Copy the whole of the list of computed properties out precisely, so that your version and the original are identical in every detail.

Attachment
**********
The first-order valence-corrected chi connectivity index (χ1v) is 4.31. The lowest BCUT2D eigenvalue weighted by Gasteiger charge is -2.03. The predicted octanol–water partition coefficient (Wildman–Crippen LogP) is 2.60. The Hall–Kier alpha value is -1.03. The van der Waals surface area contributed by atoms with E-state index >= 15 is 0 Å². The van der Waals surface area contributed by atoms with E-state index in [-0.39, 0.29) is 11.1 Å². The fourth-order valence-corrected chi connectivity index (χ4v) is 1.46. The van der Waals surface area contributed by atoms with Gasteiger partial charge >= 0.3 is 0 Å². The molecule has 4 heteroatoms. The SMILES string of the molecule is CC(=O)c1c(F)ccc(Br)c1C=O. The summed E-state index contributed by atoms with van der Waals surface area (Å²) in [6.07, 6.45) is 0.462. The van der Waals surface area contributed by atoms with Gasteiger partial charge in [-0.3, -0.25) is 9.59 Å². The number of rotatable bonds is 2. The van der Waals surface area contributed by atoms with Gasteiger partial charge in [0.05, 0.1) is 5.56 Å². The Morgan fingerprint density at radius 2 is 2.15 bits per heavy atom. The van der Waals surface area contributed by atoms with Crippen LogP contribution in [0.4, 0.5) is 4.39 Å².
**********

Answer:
The first-order valence-corrected chi connectivity index (χ1v) is 4.31. The lowest BCUT2D eigenvalue weighted by Gasteiger charge is -2.03. The predicted octanol–water partition coefficient (Wildman–Crippen LogP) is 2.60. The Hall–Kier alpha value is -1.03. The van der Waals surface area contributed by atoms with E-state index >= 15 is 0 Å². The van der Waals surface area contributed by atoms with E-state index in [-0.39, 0.29) is 11.1 Å². The fourth-order valence-corrected chi connectivity index (χ4v) is 1.46. The van der Waals surface area contributed by atoms with Gasteiger partial charge >= 0.3 is 0 Å². The molecule has 4 heteroatoms. The SMILES string of the molecule is CC(=O)c1c(F)ccc(Br)c1C=O. The summed E-state index contributed by atoms with van der Waals surface area (Å²) in [6.07, 6.45) is 0.462. The van der Waals surface area contributed by atoms with Gasteiger partial charge in [-0.3, -0.25) is 9.59 Å². The number of rotatable bonds is 2. The van der Waals surface area contributed by atoms with Gasteiger partial charge in [0.05, 0.1) is 5.56 Å². The Morgan fingerprint density at radius 2 is 2.15 bits per heavy atom. The van der Waals surface area contributed by atoms with Crippen LogP contribution in [0.4, 0.5) is 4.39 Å².